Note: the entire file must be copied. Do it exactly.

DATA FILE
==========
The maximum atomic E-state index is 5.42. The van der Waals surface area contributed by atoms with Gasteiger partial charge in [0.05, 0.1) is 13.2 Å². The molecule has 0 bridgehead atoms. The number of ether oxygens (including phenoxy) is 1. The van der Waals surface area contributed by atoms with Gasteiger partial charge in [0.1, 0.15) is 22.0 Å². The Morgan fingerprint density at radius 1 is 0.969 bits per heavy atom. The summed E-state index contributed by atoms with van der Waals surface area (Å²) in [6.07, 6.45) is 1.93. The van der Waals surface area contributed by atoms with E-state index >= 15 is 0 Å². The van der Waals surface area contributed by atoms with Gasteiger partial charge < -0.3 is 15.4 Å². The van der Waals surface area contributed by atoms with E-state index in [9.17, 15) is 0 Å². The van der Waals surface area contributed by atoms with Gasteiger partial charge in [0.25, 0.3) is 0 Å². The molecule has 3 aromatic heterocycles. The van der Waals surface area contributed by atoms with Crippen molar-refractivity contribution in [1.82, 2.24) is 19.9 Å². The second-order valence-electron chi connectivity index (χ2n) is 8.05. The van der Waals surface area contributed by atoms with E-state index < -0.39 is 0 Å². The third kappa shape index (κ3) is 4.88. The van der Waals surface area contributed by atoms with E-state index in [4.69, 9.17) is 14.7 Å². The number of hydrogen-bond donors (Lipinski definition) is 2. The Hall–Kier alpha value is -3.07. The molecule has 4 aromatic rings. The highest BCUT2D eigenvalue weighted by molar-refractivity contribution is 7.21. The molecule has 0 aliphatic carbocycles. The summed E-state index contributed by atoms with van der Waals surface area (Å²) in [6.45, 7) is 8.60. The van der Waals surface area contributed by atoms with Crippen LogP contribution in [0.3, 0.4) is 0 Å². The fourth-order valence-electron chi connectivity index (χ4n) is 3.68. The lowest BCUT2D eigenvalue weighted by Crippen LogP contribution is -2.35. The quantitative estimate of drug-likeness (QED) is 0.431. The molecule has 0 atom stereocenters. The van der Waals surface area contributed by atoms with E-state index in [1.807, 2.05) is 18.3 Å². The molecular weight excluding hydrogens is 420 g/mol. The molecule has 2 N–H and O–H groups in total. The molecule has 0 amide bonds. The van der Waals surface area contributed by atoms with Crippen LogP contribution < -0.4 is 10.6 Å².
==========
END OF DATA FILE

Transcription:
The maximum atomic E-state index is 5.42. The van der Waals surface area contributed by atoms with Gasteiger partial charge in [0.05, 0.1) is 13.2 Å². The molecule has 0 bridgehead atoms. The number of ether oxygens (including phenoxy) is 1. The van der Waals surface area contributed by atoms with Gasteiger partial charge in [0.1, 0.15) is 22.0 Å². The Morgan fingerprint density at radius 1 is 0.969 bits per heavy atom. The summed E-state index contributed by atoms with van der Waals surface area (Å²) in [6.07, 6.45) is 1.93. The van der Waals surface area contributed by atoms with E-state index >= 15 is 0 Å². The van der Waals surface area contributed by atoms with Gasteiger partial charge < -0.3 is 15.4 Å². The van der Waals surface area contributed by atoms with E-state index in [9.17, 15) is 0 Å². The van der Waals surface area contributed by atoms with Gasteiger partial charge in [0.25, 0.3) is 0 Å². The molecule has 3 aromatic heterocycles. The van der Waals surface area contributed by atoms with Crippen molar-refractivity contribution in [1.82, 2.24) is 19.9 Å². The second-order valence-electron chi connectivity index (χ2n) is 8.05. The van der Waals surface area contributed by atoms with E-state index < -0.39 is 0 Å². The third kappa shape index (κ3) is 4.88. The van der Waals surface area contributed by atoms with E-state index in [4.69, 9.17) is 14.7 Å². The number of hydrogen-bond donors (Lipinski definition) is 2. The Hall–Kier alpha value is -3.07. The molecule has 4 aromatic rings. The highest BCUT2D eigenvalue weighted by molar-refractivity contribution is 7.21. The molecule has 0 aliphatic carbocycles. The summed E-state index contributed by atoms with van der Waals surface area (Å²) in [6.45, 7) is 8.60. The van der Waals surface area contributed by atoms with Crippen LogP contribution in [0.3, 0.4) is 0 Å². The fourth-order valence-electron chi connectivity index (χ4n) is 3.68. The lowest BCUT2D eigenvalue weighted by Crippen LogP contribution is -2.35. The quantitative estimate of drug-likeness (QED) is 0.431. The molecule has 0 atom stereocenters. The van der Waals surface area contributed by atoms with E-state index in [1.807, 2.05) is 18.3 Å². The molecular weight excluding hydrogens is 420 g/mol. The molecule has 2 N–H and O–H groups in total. The molecule has 0 amide bonds. The van der Waals surface area contributed by atoms with Crippen LogP contribution < -0.4 is 10.6 Å².